Thus, Netscape had to limit its color scheme to those 236 colors. In addition, this browser "steals" 13 colors for its animated logotype, which results in only 223 colors available to the user. Netscape's programmers further reduced that number to 216 colors. They were forced to come up with a color space which would be easy to handle, having conceived a 6 by 6 by 6 color matrix -- 6 colors for the red component, 6 for green and 6 for blue. This matrix can be visualized as a cube (see figure 3), reason for calling Netscape's color model the color cube

Figure 3 - the two views of Netscape's Color Cube

For simplicity, figure 3 only shows the cube's edges. The cube on the left is plotted along the RGB (red-green-blue) edges. The origin of coordinates is placed at zero -- 00 for red, 00 for green and 00 for blue values, resulting in the black small cube. From there colors irradiate along the three axes. The bottom and central axes show the RGB graduations, whereas the top one depict the transitions to red's and green's complementary colors, namely magenta and yellow. This remains in complete conformity with color theory teachings, something I might explore in another article.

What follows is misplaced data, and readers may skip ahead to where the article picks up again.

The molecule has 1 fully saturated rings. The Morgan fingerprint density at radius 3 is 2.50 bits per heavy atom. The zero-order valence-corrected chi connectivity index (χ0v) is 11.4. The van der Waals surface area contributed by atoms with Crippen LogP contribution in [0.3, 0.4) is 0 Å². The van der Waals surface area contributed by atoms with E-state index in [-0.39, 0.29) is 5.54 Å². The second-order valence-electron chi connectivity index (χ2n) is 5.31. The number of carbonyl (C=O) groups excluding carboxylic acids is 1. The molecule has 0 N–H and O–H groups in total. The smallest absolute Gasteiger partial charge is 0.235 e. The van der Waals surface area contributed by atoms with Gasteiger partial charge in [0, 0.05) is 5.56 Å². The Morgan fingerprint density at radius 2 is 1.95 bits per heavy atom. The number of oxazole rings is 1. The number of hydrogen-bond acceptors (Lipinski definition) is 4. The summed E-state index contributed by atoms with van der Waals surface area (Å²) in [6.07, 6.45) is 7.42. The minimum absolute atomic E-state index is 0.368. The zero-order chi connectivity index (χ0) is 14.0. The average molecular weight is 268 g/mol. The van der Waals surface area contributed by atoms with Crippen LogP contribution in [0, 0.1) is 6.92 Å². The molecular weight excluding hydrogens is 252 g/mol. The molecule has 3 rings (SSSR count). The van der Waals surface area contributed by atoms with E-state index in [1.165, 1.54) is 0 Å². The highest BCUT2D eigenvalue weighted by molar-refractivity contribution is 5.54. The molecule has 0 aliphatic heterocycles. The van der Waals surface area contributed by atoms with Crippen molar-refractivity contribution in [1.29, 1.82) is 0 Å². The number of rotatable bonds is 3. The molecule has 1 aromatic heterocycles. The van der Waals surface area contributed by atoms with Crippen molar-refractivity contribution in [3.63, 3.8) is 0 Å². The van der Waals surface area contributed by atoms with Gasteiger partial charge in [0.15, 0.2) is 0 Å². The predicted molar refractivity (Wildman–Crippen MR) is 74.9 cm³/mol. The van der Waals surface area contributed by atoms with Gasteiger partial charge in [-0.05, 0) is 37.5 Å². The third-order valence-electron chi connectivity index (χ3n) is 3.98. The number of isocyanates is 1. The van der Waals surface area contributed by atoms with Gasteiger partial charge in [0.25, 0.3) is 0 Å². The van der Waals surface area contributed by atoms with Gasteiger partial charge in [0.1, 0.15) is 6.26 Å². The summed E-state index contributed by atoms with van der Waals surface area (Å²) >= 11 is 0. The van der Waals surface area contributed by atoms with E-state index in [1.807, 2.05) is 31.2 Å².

Turning this cube upside down, we can visualize the three complementary colors -- CMY (cyan-magenta-yellow), as seen on figure 3, right. On this view we have placed the main axes starting at white which, as we will see , when coded to its RGB values produce the FF-FF-FF tiny cube. The bottom edges show the transition from cyan to green and blue, again in conformance with color theory.

How to read and code the Netscape Cube?

As the foregoing model can not show all the 216 small cubes which compound it, in figure 4 I have created 6 different slices, which were cut along the blue edge of the RGB view.

Figure 4 - the Netscape's Color Cube sliced along the Blue edge.
Back to figure 5

The main utility of these two-dimensional representations is that you can visualize all the 216 colors available in Netscape's color model. If you learn how to read this color table, you will be able to code any of these colors and employ them for your web page's backgrounds or text colors.

Netscape codes those colors in the hexadecimal numbering system. If you are not familiar with hexadecimal numbering visit this site for a definition and this one for an explanation.